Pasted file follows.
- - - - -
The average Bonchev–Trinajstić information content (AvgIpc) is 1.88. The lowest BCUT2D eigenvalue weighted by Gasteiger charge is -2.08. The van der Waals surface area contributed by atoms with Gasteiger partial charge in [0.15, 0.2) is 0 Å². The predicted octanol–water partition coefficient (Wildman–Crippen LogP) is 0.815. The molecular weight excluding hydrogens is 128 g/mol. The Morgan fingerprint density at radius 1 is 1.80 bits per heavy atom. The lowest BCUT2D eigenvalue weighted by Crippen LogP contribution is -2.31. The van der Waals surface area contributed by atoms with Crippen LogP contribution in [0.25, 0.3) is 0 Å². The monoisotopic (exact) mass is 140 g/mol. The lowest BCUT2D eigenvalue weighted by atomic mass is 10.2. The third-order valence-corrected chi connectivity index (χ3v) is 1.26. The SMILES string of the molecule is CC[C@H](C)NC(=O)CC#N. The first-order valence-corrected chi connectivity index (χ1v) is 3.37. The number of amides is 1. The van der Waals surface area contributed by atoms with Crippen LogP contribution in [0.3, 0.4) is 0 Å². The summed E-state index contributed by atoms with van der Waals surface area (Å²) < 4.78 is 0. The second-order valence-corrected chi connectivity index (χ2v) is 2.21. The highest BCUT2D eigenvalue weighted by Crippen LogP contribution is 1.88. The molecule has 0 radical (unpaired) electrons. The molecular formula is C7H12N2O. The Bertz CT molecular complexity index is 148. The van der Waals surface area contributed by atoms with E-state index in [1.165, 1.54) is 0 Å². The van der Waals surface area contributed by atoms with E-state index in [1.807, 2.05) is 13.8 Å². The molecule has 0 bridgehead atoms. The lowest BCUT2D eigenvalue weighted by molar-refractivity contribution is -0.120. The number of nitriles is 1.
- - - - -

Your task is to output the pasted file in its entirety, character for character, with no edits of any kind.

The average Bonchev–Trinajstić information content (AvgIpc) is 1.88. The lowest BCUT2D eigenvalue weighted by Gasteiger charge is -2.08. The van der Waals surface area contributed by atoms with Gasteiger partial charge in [0.15, 0.2) is 0 Å². The predicted octanol–water partition coefficient (Wildman–Crippen LogP) is 0.815. The molecular weight excluding hydrogens is 128 g/mol. The Morgan fingerprint density at radius 1 is 1.80 bits per heavy atom. The lowest BCUT2D eigenvalue weighted by Crippen LogP contribution is -2.31. The van der Waals surface area contributed by atoms with Crippen LogP contribution in [0.25, 0.3) is 0 Å². The monoisotopic (exact) mass is 140 g/mol. The lowest BCUT2D eigenvalue weighted by atomic mass is 10.2. The third-order valence-corrected chi connectivity index (χ3v) is 1.26. The SMILES string of the molecule is CC[C@H](C)NC(=O)CC#N. The first-order valence-corrected chi connectivity index (χ1v) is 3.37. The number of amides is 1. The van der Waals surface area contributed by atoms with Crippen LogP contribution in [0.3, 0.4) is 0 Å². The summed E-state index contributed by atoms with van der Waals surface area (Å²) < 4.78 is 0. The second-order valence-corrected chi connectivity index (χ2v) is 2.21. The highest BCUT2D eigenvalue weighted by Crippen LogP contribution is 1.88. The molecule has 0 radical (unpaired) electrons. The molecular formula is C7H12N2O. The Bertz CT molecular complexity index is 148. The van der Waals surface area contributed by atoms with E-state index in [1.165, 1.54) is 0 Å². The van der Waals surface area contributed by atoms with E-state index in [1.807, 2.05) is 13.8 Å². The molecule has 0 bridgehead atoms. The lowest BCUT2D eigenvalue weighted by molar-refractivity contribution is -0.120. The number of nitriles is 1.